During a recent board meeting, the company CEO engaged us in a discussion about the needed criteria for being attractive to future Series A investors. She already had a list of significant things the company planned to accomplish. As we asked questions and generally brainstormed the topic, we identified some other reasonable accomplishments that should be impressive to Series A investors. That dialog gave me an idea.
The full list we came up with included more accomplishments than should be needed for the company to successfully raise a Series A. In other words, only a subset would be needed – but which subset? Not all items on the list were of equal significance, which means the combination of accomplishments matters.
I commented to the group that each item on the list has a relative weighted value and the sum of the accomplished items needs to meet some hypothetical total to be considered Series A ready. Driving the result higher than that minimum bar likely means driving the company’s valuation higher.
Imagine if achieving a score of 100 magically results in your startup being Series A ready. What potential accomplishments would you put on this list and what sort of relative score would you assign to each? The accomplishments can be anything from financial and operational results, product-related accomplishments, levels of operational maturity, and all sorts of things that your future Series A investor might care about. With this information, what combination of accomplishments would get you to 100 points? A miss of one desired accomplishment could be offset by achieving another item on the list. You just need to get to 100 points.
You might consider some of the accomplishments fundamental to your business plan and absolutely required. No problem, lock those in on your target list rather than consider them exchangeable.
Like a Poker Hand
In poker, certain combinations of cards determine winners versus losers. The key is to assemble the best collection of cards to make the highest-ranked hand. An ace is generally a great card to get, but not when it is combined with four other random cards that cause the ace to be the only interesting card in the hand (ie – high card hand). A two is generally not an exciting card to get, but when it is combined with four other cards of the same suit (flush hand) or three other twos (four-of-a-kind hand), a lot of games can be won.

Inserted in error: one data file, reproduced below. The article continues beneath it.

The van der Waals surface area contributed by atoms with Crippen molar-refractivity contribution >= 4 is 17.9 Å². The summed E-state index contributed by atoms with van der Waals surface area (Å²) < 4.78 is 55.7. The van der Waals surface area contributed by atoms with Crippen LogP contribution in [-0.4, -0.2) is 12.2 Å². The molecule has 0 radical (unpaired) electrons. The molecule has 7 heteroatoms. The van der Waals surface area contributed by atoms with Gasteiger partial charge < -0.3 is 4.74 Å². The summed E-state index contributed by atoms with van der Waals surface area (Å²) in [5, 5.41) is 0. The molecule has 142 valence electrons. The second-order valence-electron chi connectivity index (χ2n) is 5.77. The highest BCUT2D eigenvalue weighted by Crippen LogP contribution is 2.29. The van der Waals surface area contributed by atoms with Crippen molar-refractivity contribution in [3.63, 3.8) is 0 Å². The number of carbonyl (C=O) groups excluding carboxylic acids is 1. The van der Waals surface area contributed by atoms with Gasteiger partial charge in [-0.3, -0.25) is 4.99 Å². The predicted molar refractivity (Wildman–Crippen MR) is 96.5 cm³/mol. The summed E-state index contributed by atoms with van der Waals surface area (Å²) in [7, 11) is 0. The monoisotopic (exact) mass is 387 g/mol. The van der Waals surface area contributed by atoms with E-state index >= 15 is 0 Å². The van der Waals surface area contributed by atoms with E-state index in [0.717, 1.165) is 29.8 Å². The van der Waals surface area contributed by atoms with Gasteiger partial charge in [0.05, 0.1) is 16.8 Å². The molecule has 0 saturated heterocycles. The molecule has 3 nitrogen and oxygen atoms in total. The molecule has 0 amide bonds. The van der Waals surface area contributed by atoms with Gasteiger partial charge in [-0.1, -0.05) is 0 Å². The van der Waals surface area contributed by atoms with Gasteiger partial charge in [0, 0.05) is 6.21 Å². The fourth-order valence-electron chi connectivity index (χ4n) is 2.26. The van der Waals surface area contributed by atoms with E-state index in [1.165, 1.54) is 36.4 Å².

What is your equivalent of an ace card? How would you build your own winning hand?
To help visualize how the exercise might look, check out the 100-point scorecards for two Series A ready startups, Shockwave VR and Surf Shack AI.
- 50 pts $1.6M in ARR and a 150% CAGR over the past two years
- 20 pts Repeatable and somewhat predictable customer acquisition method
- 20 pts Significant Fortune 500 customer landed, with significant revenue upside potential
- 10 pts Land-and-expand revenue expansion strategy achieved with three enterprise customers
Surf Shack AI
- 30 pts First and second geographic markets operating with success, third market just activated and tracking even more favorably for most KPIs
- 20 pts Two out of four company executives have prior exits in the same market
- 20 pts Strategic partnership just move from MOU to signed agreement and with big potential
- 20 pts Mature management system, operational processes and systems/tools
- 10 pts Well-known industry veteran added to board of directors
Multiple Seed Rounds Before Series A
Very few startups are able to reach their Series A without multiple rounds of funding during their seed stage. Listen to my 5 minute podcast recording on this exact topic:
This is obviously just a conceptual framework and not something a Series A investor will recognize in the way it’s described here. In other words, please don’t start a presentation to a Series A investor with “We’ve reached our 100 Series A points target and are ready for you to lead our round.” Instead, use this to foster a healthy discussion and debate with your executive team, advisors and board directors. I think you’ll find it useful.